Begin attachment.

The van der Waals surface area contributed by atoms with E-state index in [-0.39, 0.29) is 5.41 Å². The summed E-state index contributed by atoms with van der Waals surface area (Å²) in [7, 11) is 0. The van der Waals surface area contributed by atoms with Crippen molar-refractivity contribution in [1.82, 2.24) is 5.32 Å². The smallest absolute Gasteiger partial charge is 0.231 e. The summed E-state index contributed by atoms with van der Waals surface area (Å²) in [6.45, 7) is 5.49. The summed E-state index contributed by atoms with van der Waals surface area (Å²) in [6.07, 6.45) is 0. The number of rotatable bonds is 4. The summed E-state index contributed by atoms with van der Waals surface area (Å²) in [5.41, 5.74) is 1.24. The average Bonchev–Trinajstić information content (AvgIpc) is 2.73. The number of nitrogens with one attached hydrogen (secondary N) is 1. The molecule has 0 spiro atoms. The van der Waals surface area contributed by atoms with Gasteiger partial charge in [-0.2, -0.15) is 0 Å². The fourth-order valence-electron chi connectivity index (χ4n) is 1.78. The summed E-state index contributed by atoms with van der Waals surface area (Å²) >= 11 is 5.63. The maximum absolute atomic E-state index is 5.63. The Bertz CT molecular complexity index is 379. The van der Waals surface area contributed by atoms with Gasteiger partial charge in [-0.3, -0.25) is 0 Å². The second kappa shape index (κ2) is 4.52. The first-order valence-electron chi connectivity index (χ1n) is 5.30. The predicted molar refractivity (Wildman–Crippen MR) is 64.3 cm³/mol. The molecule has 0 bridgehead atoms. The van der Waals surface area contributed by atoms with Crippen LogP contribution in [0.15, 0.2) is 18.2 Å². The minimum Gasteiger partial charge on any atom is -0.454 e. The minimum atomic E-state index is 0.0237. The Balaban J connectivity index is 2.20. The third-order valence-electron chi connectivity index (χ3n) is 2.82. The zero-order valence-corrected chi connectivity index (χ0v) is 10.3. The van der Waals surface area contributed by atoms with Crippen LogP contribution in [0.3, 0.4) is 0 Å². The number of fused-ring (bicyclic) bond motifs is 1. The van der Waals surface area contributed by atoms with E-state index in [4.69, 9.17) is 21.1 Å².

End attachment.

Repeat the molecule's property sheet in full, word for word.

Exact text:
The van der Waals surface area contributed by atoms with E-state index in [-0.39, 0.29) is 5.41 Å². The summed E-state index contributed by atoms with van der Waals surface area (Å²) in [7, 11) is 0. The van der Waals surface area contributed by atoms with Crippen molar-refractivity contribution in [1.82, 2.24) is 5.32 Å². The smallest absolute Gasteiger partial charge is 0.231 e. The summed E-state index contributed by atoms with van der Waals surface area (Å²) in [6.45, 7) is 5.49. The summed E-state index contributed by atoms with van der Waals surface area (Å²) in [6.07, 6.45) is 0. The number of rotatable bonds is 4. The summed E-state index contributed by atoms with van der Waals surface area (Å²) in [5.41, 5.74) is 1.24. The average Bonchev–Trinajstić information content (AvgIpc) is 2.73. The number of nitrogens with one attached hydrogen (secondary N) is 1. The molecule has 0 spiro atoms. The van der Waals surface area contributed by atoms with Gasteiger partial charge in [-0.2, -0.15) is 0 Å². The fourth-order valence-electron chi connectivity index (χ4n) is 1.78. The summed E-state index contributed by atoms with van der Waals surface area (Å²) >= 11 is 5.63. The maximum absolute atomic E-state index is 5.63. The Bertz CT molecular complexity index is 379. The van der Waals surface area contributed by atoms with Gasteiger partial charge in [-0.3, -0.25) is 0 Å². The second kappa shape index (κ2) is 4.52. The first-order valence-electron chi connectivity index (χ1n) is 5.30. The predicted molar refractivity (Wildman–Crippen MR) is 64.3 cm³/mol. The molecule has 0 bridgehead atoms. The van der Waals surface area contributed by atoms with Crippen LogP contribution in [0.15, 0.2) is 18.2 Å². The minimum Gasteiger partial charge on any atom is -0.454 e. The minimum atomic E-state index is 0.0237. The Balaban J connectivity index is 2.20. The third-order valence-electron chi connectivity index (χ3n) is 2.82. The zero-order valence-corrected chi connectivity index (χ0v) is 10.3. The van der Waals surface area contributed by atoms with Crippen LogP contribution in [0.3, 0.4) is 0 Å². The number of fused-ring (bicyclic) bond motifs is 1. The van der Waals surface area contributed by atoms with E-state index in [4.69, 9.17) is 21.1 Å².